I documented the journey.


Always Judge a Book by it's Cover

A weekend project that took a a couple of weekends. Weird books & weird covers.

I’ve had this project in my brain for over a year, and was really waiting for a gap when I had the time and patience to complete it.

Always Judge a Book by its Cover is a collection of all the strangest book titles out there, as well as their amazon links, and a small parody-styled review of the book based on its cover.

book titled be bold with bananas

The real time suck of this was finding all the books, writing all the reviews, collecting all the links, and then building the site itself.

book titled extreme ironing

There are some nice little touches that were fun to build on this project. The drippig effect was done with canvas (could probably be nicer with css houdini in the future.)

The 3d book effects were done with css transforms, and are hooked up to lazy load with the js intersection observer.

Always Judge a Book by its Cover

Inspiring Online 2.0

I’ve remade inspiring online, with a focus on a slightly longer format.

I’d first made inspiring online in late 2016, and had kept it fairly busy into 2018, and then dropped off completely.

I’ve decided to do a revival, with a little longer format of the posts. Partially because I’ve been putting a little more effort into writing, and trying to improve on it, and partially because I feel that I have the knowledge to give some fun insights into some of these things.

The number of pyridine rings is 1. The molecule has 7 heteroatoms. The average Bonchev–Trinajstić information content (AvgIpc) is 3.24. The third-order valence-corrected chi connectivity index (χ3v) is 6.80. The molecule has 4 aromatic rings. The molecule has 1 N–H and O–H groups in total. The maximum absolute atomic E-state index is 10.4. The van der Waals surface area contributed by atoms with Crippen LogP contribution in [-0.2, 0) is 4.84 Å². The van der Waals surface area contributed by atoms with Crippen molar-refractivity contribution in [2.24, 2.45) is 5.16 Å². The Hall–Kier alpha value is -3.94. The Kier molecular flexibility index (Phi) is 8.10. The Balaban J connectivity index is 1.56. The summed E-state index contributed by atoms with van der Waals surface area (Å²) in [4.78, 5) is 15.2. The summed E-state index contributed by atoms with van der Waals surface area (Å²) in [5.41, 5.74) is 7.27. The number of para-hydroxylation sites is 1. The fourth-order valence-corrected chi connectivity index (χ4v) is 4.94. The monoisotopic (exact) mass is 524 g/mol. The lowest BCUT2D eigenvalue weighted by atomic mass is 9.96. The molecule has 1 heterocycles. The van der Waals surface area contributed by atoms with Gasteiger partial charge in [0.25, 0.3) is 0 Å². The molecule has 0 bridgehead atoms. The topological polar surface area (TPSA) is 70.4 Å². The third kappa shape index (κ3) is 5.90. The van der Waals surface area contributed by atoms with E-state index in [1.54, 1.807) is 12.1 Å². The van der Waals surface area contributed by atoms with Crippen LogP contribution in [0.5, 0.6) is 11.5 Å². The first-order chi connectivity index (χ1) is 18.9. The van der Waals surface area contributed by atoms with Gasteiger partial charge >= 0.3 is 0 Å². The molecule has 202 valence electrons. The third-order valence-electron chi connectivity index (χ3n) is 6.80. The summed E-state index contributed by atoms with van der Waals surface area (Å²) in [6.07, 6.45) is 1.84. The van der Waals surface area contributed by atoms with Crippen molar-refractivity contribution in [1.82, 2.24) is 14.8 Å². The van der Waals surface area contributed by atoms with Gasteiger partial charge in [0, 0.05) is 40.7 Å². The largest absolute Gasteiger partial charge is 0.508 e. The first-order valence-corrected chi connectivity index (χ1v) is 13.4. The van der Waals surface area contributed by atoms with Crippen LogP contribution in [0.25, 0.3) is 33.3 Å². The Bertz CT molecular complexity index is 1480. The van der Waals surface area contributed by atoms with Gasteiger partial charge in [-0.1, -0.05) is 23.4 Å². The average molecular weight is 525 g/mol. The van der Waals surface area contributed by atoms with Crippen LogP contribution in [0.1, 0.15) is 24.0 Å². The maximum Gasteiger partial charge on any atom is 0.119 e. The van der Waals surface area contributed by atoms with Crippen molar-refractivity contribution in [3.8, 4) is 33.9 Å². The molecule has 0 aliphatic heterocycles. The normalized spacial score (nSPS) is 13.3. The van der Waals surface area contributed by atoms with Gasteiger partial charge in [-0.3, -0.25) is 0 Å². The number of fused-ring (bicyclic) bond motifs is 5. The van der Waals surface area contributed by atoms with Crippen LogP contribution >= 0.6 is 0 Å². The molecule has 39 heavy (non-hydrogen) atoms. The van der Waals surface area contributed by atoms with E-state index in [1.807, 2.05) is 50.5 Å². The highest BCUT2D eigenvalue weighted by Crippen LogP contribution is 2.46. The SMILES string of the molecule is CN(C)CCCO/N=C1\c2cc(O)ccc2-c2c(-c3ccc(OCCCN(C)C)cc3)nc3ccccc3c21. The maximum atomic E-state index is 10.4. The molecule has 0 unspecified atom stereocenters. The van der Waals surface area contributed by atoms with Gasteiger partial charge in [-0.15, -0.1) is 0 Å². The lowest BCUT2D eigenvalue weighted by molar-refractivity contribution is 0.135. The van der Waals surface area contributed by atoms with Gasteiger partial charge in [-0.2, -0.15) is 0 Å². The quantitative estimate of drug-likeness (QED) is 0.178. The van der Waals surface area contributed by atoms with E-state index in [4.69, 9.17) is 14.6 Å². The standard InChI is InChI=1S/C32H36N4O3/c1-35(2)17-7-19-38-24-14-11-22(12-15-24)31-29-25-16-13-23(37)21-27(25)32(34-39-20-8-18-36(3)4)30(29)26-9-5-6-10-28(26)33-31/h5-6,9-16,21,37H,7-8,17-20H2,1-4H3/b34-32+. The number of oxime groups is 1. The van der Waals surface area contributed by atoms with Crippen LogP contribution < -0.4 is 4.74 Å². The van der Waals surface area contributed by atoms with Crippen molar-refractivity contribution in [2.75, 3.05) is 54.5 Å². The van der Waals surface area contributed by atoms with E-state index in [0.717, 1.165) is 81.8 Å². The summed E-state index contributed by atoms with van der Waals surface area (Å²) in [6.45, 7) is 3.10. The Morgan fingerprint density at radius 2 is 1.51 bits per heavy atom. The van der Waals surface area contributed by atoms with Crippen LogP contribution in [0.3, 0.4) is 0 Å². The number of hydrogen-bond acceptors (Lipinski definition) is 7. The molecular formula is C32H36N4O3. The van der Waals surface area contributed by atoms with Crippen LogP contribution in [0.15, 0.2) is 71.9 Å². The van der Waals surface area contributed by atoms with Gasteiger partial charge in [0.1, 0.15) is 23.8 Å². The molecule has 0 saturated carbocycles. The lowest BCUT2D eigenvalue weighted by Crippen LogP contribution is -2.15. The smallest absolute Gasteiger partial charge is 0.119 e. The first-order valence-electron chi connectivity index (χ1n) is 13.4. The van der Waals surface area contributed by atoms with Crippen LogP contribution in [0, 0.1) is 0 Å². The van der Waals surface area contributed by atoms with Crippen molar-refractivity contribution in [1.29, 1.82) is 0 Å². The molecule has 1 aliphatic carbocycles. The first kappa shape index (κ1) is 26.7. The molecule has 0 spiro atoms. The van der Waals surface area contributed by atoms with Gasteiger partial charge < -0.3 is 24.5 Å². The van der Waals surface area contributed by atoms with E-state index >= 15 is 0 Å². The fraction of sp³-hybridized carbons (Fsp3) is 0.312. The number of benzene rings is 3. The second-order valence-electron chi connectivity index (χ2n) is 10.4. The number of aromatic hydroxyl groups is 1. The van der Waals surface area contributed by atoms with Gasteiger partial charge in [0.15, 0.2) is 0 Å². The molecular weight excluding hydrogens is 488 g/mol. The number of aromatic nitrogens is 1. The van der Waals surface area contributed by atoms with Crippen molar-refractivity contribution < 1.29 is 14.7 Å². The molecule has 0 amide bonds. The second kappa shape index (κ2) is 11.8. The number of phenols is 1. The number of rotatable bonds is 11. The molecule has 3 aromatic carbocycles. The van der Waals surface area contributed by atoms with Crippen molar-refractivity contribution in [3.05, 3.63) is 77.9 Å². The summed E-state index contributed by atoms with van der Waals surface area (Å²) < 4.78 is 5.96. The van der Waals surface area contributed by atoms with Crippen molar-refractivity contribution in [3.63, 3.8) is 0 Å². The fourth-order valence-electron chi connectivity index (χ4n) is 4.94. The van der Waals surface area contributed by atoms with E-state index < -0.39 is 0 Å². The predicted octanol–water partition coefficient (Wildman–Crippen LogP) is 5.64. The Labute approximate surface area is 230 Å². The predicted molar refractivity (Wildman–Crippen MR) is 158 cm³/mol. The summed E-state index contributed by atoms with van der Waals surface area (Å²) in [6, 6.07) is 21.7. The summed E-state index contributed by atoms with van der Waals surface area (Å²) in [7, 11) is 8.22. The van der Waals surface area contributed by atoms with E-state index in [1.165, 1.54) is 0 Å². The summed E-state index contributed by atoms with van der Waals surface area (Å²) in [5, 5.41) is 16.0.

The refresh also has come with a fresh redesign, to accommodate the longer format of writing.

The website itself

I’ve rebuilt the code from scratch, moving it from jekyll to hugo, which is a lot faster. And hosted it on Netlify, for quick and easy deployment.

Edit: After this initial rebrand, I’ve done a larger, weirder one. Inspiring Online is now The Indie Web.

Inspiring Online website
Inspiring Online source on Github

Generative Artistry Podcast

A podcast about generative art, to go with the interactive tutorials!

Last year, Ruth reached out to me and proposed the idea of a generative art podcast!

We mulled over the idea for a few months, and then put together a format that we thought would be fun for us to create, as well as educational and inspiring for others.

We’ve got some great guests coming on.

As well as some short chats, where we kind of completely got off-topic and found the chat interesting enough to publish.

We’ve combined the podcast into the generative artistry site, so you can get all your tutorials and blog posts in the same place.

The podcast is available in all the cool places too!

The Generative Art Podcast
On Spotify
On Apple Podcasts
On Google Podcasts

Binary Music Player

A little music player, with a binary twist.

A while ago, I stumbled onto this beautiful video. A music player that counted up with binary, playing notes on each particular 1, and being silent on each particular 0. In the video (which I do think everyone should listen to!) the creator has also added some background sounds, and is also using real piano notes, so it is definitely a lot more beautiful.

That said, it was still something that I wanted to replicate on the web, using Tone.JS.

I also went ahead and added the ability to customize the notes, and share the individual creations with others via url parameters.

The binary music player

There wasn’t really any need to use a framework (other than Tone.JS of course), so its all relatively vanilla JavaScript, so if you take a peek at the code, it shouldn’t be too insane.

Binary Music Player
Binary Music Player On GitHub

I don't know what you expected.